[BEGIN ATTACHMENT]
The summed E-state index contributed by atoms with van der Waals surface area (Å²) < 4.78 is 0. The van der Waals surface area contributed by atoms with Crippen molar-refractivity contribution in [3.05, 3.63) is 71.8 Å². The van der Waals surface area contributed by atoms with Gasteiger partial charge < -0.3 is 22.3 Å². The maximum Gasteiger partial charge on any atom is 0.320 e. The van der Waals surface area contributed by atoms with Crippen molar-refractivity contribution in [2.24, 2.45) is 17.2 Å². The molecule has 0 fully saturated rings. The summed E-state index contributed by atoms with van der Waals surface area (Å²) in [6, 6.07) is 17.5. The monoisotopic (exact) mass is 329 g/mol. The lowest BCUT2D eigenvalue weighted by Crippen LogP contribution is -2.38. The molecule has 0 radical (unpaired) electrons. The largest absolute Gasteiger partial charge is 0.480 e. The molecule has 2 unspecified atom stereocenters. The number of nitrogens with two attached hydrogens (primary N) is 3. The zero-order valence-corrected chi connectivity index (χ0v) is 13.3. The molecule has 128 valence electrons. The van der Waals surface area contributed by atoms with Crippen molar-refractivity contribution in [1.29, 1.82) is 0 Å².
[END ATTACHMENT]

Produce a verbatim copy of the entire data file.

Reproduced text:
The summed E-state index contributed by atoms with van der Waals surface area (Å²) < 4.78 is 0. The van der Waals surface area contributed by atoms with Crippen molar-refractivity contribution in [3.05, 3.63) is 71.8 Å². The van der Waals surface area contributed by atoms with Gasteiger partial charge < -0.3 is 22.3 Å². The maximum Gasteiger partial charge on any atom is 0.320 e. The van der Waals surface area contributed by atoms with Crippen molar-refractivity contribution in [2.24, 2.45) is 17.2 Å². The molecule has 0 fully saturated rings. The summed E-state index contributed by atoms with van der Waals surface area (Å²) in [6, 6.07) is 17.5. The monoisotopic (exact) mass is 329 g/mol. The lowest BCUT2D eigenvalue weighted by Crippen LogP contribution is -2.38. The molecule has 0 radical (unpaired) electrons. The largest absolute Gasteiger partial charge is 0.480 e. The molecule has 2 unspecified atom stereocenters. The number of nitrogens with two attached hydrogens (primary N) is 3. The zero-order valence-corrected chi connectivity index (χ0v) is 13.3. The molecule has 128 valence electrons. The van der Waals surface area contributed by atoms with Crippen molar-refractivity contribution in [1.29, 1.82) is 0 Å².